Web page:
The plan will be approved in full this month and is ahead of regional regulations
Benidorm presents its Adaptation Plan to Climate Change, a pioneer in Spain and with 54 actions, some already underway
The document has been planned by Professor Jorge Olcina and Climate Intelligence
The current situation has been diagnosed, the risks and conditions for each sector have been foreseen, and the lines of action to be implemented in the short and medium-term have been defined.
Benidorm has already completed its Climate Change Adaptation Plan (PACC), a pioneer in Spain and which includes 13 strategic lines of work and 54 actions to be developed in the short and medium-term. The mayor, Toni Pérez; Jorge Olcina, professor of Regional Geographic Analysis at the University of Alicante (UA); the technical director of Climate Intelligence, Pablo Mirete; and the chief engineer of the City Council, Vicente Mayor; presented today the outlines of the document, which will be approved at the end of the month in plenary session.
Both the mayor and Jorge Olcina have stated that the PACC is "a roadmap" of where municipal action should go in order to achieve a double objective: "avoid continuing to harm the planet with human action" and "adopt measures to mitigate the effects of climate change” on the territory and also on “the economy and society”.
Toni Pérez has indicated that with this document Benidorm is developing its own action plan in anticipation of regional regulations, and has clarified that "some of the 54 actions" included in the PACC are already "being implemented" as is the case of the Zone of Low Emissions in the Spanish Navy.
The mayor recalled that at the end of 2019 Benidorm took the gauntlet thrown by Jorge Olcina himself, who advocated that cities with more than 50,000 inhabitants develop a plan of these characteristics. The City Council then assumed "its commitment" to develop a PACC that is already finalized and that will mark other municipal plans underway.
During this time, work has been done on the climatic trends that are expected for the municipality in the next eight decades, which marine and terrestrial spaces to protect, the influence of climate change on the coastal strip, on its possible impact on the social and economic sectors –with special attention to tourism-, and in raising awareness and disseminating measures.
Jorge Olcina has also highlighted Benidorm's commitment to adapt to climate change by indicating that it is “the first city with more than 50,000 inhabitants that has a plan of this type; It is a city that wants to prepare for the future.” At that point, the professor has influenced the compact city model of Benidorm as "the most sustainable and efficient". For this reason, he has said, "with this plan we wanted Benidorm to be the sample button that would activate other municipalities in the Valencian Community".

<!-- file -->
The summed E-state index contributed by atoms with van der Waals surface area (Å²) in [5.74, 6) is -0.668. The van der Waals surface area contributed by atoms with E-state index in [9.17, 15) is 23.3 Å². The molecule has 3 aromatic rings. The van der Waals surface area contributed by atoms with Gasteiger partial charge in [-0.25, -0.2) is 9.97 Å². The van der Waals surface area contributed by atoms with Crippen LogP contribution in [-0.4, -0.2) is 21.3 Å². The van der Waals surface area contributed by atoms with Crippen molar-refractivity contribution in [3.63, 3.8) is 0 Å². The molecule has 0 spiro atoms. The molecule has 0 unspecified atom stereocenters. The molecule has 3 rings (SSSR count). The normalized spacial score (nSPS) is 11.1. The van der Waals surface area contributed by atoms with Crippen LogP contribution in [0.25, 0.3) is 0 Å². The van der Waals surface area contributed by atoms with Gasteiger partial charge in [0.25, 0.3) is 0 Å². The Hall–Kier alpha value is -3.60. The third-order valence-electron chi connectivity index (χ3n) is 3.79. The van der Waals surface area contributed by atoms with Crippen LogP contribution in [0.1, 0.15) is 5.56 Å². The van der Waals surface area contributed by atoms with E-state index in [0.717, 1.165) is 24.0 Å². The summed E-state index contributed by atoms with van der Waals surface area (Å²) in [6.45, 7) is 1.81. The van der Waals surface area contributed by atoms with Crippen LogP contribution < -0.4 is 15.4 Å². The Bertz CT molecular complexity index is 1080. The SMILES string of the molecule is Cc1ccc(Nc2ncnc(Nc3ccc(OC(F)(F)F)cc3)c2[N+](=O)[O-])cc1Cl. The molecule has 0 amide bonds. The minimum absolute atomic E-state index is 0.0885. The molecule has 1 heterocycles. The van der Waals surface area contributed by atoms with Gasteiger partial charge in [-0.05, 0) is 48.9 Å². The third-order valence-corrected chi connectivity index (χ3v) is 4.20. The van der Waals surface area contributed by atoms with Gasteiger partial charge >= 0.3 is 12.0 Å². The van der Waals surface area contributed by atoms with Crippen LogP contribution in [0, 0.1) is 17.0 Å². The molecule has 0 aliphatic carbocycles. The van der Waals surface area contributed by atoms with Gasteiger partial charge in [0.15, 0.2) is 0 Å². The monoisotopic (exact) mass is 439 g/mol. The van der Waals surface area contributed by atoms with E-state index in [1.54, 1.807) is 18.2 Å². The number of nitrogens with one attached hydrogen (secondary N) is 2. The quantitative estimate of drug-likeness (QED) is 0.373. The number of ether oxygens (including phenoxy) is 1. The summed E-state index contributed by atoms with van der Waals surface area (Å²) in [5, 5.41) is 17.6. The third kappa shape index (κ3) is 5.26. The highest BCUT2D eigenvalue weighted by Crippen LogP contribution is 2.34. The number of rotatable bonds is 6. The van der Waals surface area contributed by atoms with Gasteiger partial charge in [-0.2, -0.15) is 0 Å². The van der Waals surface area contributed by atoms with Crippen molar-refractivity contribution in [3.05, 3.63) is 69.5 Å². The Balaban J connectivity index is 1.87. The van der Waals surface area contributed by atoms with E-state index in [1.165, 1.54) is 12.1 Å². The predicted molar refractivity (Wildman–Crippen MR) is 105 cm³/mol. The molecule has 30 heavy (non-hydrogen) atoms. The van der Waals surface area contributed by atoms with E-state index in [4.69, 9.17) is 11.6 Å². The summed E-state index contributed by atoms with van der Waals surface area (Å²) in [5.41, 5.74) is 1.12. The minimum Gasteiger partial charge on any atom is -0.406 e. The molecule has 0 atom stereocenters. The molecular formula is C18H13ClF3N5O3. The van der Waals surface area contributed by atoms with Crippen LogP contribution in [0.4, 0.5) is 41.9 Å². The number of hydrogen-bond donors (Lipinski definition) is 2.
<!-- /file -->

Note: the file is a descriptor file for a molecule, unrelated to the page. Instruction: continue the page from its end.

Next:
Olcina has exposed the current global situation and has focused on the Mediterranean area to advance that "it will have more frequent extreme manifestations because we cannot reduce CO2 levels". This will result in a greater number of tropical nights - "we no longer drop below 90 a year" - and changes in the seasonality and amount of rainfall.
To combat climate change there are two ways, explained Olcina, which are "mitigation, by reducing emissions, and adaptation". In this sense, he has stressed the importance of local administrations and the actions they can carry out. “Municipalities must get their act together as soon as possible” he added.
With regard to Benidorm, he specified that the plan has established a series of risks by sector and, according to these indicators, "everything related to tourism and urban planning is the ones that present the least risk because they are the ones that have been known to prepare in the last years". A statement that he has extended to the City Council, "which has worked for years on sustainable urban planning and efficient water management."
Finally, referring to the Climate Change Adaptation Plan, he stressed that it is "a medium and long-term plan, a roadmap, a strategy that sets the tone to follow". “There is no going back and the longer the municipalities take to understand it, the worse it will be for them” he concluded.
Broadly speaking, to increase Benidorm's resilience against climate change, the document proposes to renaturalize the municipal area, thereby also improving the quality of life. In this regard, he recalled that the City Council has requested a grant from Next Generation funds to develop a project along these lines.
It also proposes promoting the conservation of biodiversity; improving the design and adaptability of the city; promoting the use of renewable energy, self-consumption and efficiency and raising awareness to inform society seeking the proactivity of residents and tourists, and enhancing the impacts of tourism. And all this, is coordinated by an internal body that will oversee the implementation and development of these measures.